The importance of waves

The power of waves is one of the most important forces that changes the shape of the coast. Waves are created by wind blowing over the surface of the sea.

The size of a wave depends on:

  • length of time the wind has been blowing
  • strength of the wind
  • 'fetch' - how far the wind has travelled

Wave types

Waves can be constructive or destructive.

When a wave breaks, water is washed up the beach. This is called the swash. Then the water runs back down the beach, which is called the backwash. With a constructive wave, the swash is stronger than the backwash. With a destructive wave, the backwash is stronger than the swash.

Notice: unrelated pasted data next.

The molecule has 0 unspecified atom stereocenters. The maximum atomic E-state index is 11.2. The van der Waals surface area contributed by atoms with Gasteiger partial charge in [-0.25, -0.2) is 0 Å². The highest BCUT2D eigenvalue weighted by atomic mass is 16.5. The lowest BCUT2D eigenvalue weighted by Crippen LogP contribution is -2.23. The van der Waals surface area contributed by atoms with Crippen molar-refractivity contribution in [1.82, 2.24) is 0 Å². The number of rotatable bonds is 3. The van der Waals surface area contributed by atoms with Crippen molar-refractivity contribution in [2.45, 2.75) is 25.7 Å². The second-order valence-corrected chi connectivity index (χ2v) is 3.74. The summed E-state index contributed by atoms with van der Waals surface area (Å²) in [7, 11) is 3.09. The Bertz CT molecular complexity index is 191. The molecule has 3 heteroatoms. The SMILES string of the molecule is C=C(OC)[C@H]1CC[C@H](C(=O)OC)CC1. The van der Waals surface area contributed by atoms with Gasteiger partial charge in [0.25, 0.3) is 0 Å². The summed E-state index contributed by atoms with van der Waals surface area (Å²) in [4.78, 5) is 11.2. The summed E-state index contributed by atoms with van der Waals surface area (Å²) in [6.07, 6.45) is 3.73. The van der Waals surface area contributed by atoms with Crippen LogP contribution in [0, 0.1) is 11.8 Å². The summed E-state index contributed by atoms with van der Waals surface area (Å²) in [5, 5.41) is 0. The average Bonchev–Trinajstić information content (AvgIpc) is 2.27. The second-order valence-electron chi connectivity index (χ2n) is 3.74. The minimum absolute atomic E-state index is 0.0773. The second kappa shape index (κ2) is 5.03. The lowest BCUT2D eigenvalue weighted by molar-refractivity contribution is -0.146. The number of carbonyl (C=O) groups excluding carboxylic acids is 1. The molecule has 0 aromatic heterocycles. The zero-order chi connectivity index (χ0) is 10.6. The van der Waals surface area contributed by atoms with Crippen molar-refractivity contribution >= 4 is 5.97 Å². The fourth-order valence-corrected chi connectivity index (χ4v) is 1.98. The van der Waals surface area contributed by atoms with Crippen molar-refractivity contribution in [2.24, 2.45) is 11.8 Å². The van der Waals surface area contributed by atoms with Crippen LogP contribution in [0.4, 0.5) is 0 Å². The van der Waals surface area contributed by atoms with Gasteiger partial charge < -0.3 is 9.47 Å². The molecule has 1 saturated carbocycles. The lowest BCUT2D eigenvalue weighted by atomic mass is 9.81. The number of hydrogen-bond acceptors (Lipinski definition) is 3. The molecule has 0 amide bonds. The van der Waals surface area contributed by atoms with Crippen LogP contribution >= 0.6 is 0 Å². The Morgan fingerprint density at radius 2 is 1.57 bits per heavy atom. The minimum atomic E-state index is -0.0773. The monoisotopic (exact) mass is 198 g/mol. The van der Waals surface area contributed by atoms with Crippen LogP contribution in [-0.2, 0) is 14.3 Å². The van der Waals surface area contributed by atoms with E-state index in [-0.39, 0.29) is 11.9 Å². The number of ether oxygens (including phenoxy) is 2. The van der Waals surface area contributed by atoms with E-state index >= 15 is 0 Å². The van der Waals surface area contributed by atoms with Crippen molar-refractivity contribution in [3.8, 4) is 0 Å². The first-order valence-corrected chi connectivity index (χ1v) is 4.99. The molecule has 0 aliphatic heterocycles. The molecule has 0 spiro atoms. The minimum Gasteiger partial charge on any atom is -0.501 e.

The table below outlines the key differences between the two types of wave.

Wave heightLowHigh
Beach shape caused by this type of waveWide and flatSteep and narrow
FrequencyLow (6-8 per minute)High (10-14 per minute)

If the swash is stronger than the backwash (constructive wave), some of the sediment carried in the wave will be left behind to build up the beach. This means that the beach increases in size.

If the swash is weaker than the backwash (destructive wave), very little sediment is carried up the beach. With a strong backwash, material will be removed and the beach will decrease in size.

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